Donut Charts

A donut chart is almost identical to a pie chart, but the center is cut out (hence the name ‘donut’). Donut charts are also used to show proportions of categories that make up the whole, but the center can also be used to display data.

Like pie charts, donut charts can be used to display different data points that total 100%. These are also best used to compare a handful of categories at-a-glance and how they relate to the whole. The same type of content you’d use for a pie chart can also work for a donut chart. However, with donut charts, you have room for fewer categories than pie charts — anywhere from 2 to 5. That’s because you want your audience to be able to quickly tell the difference between arc lengths, which can help tell a more compelling story and get your point across more efficiently. 

Pie charts vs. donut charts

You may notice that a donut chart and a pie chart look almost identical. While a donut chart is essentially the same as a pie chart in function, with its center cut out, the “slices” in a donut chart are sometimes more clearly defined than in a pie chart.

When deciding between a pie chart or a donut chart for your presentation, make sure the data you’re using is for comparison analysis only. Pie and donut charts are usually limited to just that — comparing the differences between categories. The easiest way to decide which one to use? 

The number of categories you’re comparing. If you have more than 4 or 5 categories, go with a pie chart. If you have between 2 and 4 categories, go with a donut chart. Another way to choose? If you have an extra data point to convey (e.g. all of your categories equal an increase in total revenue), use a donut chart so you can take advantage of the space in the middle.

Comparison charts

As its name implies, a comparison chart or comparison graph draws a comparison between two or more items across different parameters. You might use a comparison chart to look at similarities and differences between items, weigh multiple products or services in order to choose one, or present a lot of data in an easy-to-read format.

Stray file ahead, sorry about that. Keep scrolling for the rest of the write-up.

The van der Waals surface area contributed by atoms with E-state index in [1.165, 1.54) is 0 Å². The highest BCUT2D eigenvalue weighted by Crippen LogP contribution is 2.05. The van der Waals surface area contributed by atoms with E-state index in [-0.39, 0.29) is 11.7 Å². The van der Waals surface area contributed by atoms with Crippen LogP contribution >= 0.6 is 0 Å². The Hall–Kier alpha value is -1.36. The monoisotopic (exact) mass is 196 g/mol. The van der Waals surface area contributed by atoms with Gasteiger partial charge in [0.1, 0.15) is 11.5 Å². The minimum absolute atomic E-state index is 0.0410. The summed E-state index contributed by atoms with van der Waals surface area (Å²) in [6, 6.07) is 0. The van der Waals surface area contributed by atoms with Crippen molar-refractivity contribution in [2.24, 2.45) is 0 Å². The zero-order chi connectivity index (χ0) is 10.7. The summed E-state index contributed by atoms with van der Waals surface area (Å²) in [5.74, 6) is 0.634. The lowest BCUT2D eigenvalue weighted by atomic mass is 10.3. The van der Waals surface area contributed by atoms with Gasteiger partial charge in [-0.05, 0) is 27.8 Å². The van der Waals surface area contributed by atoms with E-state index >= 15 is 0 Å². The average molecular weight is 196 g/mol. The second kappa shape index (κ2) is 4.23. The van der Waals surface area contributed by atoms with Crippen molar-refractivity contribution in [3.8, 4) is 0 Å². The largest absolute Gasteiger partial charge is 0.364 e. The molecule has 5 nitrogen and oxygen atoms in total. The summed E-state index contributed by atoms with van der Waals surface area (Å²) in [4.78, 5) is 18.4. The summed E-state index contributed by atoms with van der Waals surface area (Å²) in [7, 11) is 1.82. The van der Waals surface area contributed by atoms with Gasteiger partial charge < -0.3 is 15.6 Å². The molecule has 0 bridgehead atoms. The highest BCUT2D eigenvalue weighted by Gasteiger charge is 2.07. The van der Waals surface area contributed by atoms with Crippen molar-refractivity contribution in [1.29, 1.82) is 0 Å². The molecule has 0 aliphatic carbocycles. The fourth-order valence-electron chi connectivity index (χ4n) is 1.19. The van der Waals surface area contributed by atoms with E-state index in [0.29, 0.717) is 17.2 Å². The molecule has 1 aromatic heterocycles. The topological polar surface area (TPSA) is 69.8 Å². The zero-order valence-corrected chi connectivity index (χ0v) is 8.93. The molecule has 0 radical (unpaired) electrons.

For a visually interesting twist on a plain bar chart, add a data comparison slide to your presentation. Our data comparison template is similar to a bar graph, using bars of varying lengths to display measured data. The data comparison template, however, displays percentages instead of exact numbers. One of the best things about using’s data comparison slide? You can customize it for your presentation. Create a horizontal or vertical slide, remove or add grid lines, play with its design, and more.

Gantt charts

A Gantt chart, named after its early 20th century inventor Henry Gantt, is a birds-eye view of a project. It visually organizes tasks displayed over time. Gantt charts are incredibly useful tools that work for projects and groups of all sizes. 

It’s a type of bar chart that you would use to show the start and finish dates of several elements of a project such as what the project tasks are, who is working on each task, how long each task will take, and how tasks group together, overlap, and link with each other. The left side of a Gantt chart lists each task in a project by name. Running along the top of the chart from left to right is a timeline. Depending on the demands and details of your project, the timeline may be broken down by quarter, month, week, or even day.

Project management can be complex, so it’s important to keep your chart simple by using a color scheme with cool colors like blues or greens. You can color code items thematically or by department or person, or even highlight a single task with a contrasting color to call attention to it. You can also choose to highlight important tasks using icons or use images for other annotations. This will make your chart easier to read and more visually appealing. 

Additional tips for creating an effective Gantt chart slide.

Use different colors

How many colors you use and how you assign them is up to you. You might choose one color to represent a specific team or department so that you can see who is responsible for which tasks on your chart, for example. 

Set milestones

Don’t forget to set milestones where they make sense: deadlines required by clients or customers, when a new department takes over the next phase of the project, or when a long list of tasks is completed. 

Label your tasks

When used with a deliberate color scheme, labeling your tasks with its project owner will prevent confusion and make roles clear to everyone. 

Jordan Turner

Jordan Turner

Jordan is a Bay Area writer, social media manager, and content strategist.